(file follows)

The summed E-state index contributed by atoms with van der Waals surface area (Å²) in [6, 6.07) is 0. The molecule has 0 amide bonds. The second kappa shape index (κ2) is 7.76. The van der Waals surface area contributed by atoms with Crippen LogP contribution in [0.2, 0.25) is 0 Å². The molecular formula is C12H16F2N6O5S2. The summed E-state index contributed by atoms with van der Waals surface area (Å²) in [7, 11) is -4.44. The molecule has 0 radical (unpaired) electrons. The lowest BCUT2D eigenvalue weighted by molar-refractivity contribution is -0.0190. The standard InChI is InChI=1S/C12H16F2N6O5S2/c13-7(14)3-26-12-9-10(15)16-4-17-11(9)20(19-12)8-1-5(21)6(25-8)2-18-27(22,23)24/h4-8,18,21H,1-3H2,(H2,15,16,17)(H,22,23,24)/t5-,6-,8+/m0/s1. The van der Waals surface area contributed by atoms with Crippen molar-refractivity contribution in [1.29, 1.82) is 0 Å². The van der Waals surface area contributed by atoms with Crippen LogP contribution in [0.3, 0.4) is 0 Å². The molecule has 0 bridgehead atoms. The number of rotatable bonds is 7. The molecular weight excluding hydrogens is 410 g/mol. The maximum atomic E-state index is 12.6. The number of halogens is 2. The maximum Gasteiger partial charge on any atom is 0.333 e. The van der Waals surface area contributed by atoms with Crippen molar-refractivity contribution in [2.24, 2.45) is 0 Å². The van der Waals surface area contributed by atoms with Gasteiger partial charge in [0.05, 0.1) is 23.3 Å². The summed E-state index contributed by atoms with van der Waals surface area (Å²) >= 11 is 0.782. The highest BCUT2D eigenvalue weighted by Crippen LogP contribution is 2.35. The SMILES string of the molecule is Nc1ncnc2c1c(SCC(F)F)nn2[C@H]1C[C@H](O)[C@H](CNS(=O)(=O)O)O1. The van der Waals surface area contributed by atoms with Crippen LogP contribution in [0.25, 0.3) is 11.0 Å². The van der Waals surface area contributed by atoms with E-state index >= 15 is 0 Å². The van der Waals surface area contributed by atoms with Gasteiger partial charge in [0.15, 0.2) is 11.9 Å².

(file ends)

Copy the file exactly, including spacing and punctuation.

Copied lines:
The summed E-state index contributed by atoms with van der Waals surface area (Å²) in [6, 6.07) is 0. The molecule has 0 amide bonds. The second kappa shape index (κ2) is 7.76. The van der Waals surface area contributed by atoms with Crippen LogP contribution in [0.2, 0.25) is 0 Å². The molecular formula is C12H16F2N6O5S2. The summed E-state index contributed by atoms with van der Waals surface area (Å²) in [7, 11) is -4.44. The molecule has 0 radical (unpaired) electrons. The lowest BCUT2D eigenvalue weighted by molar-refractivity contribution is -0.0190. The standard InChI is InChI=1S/C12H16F2N6O5S2/c13-7(14)3-26-12-9-10(15)16-4-17-11(9)20(19-12)8-1-5(21)6(25-8)2-18-27(22,23)24/h4-8,18,21H,1-3H2,(H2,15,16,17)(H,22,23,24)/t5-,6-,8+/m0/s1. The van der Waals surface area contributed by atoms with Crippen molar-refractivity contribution in [1.29, 1.82) is 0 Å². The van der Waals surface area contributed by atoms with Crippen LogP contribution in [0.3, 0.4) is 0 Å². The molecule has 0 bridgehead atoms. The number of rotatable bonds is 7. The molecular weight excluding hydrogens is 410 g/mol. The maximum atomic E-state index is 12.6. The number of halogens is 2. The maximum Gasteiger partial charge on any atom is 0.333 e. The van der Waals surface area contributed by atoms with Crippen molar-refractivity contribution in [2.24, 2.45) is 0 Å². The van der Waals surface area contributed by atoms with Gasteiger partial charge in [0.05, 0.1) is 23.3 Å². The summed E-state index contributed by atoms with van der Waals surface area (Å²) >= 11 is 0.782. The highest BCUT2D eigenvalue weighted by Crippen LogP contribution is 2.35. The SMILES string of the molecule is Nc1ncnc2c1c(SCC(F)F)nn2[C@H]1C[C@H](O)[C@H](CNS(=O)(=O)O)O1. The van der Waals surface area contributed by atoms with Crippen LogP contribution in [0.25, 0.3) is 11.0 Å². The van der Waals surface area contributed by atoms with E-state index >= 15 is 0 Å². The van der Waals surface area contributed by atoms with Gasteiger partial charge in [0.15, 0.2) is 11.9 Å².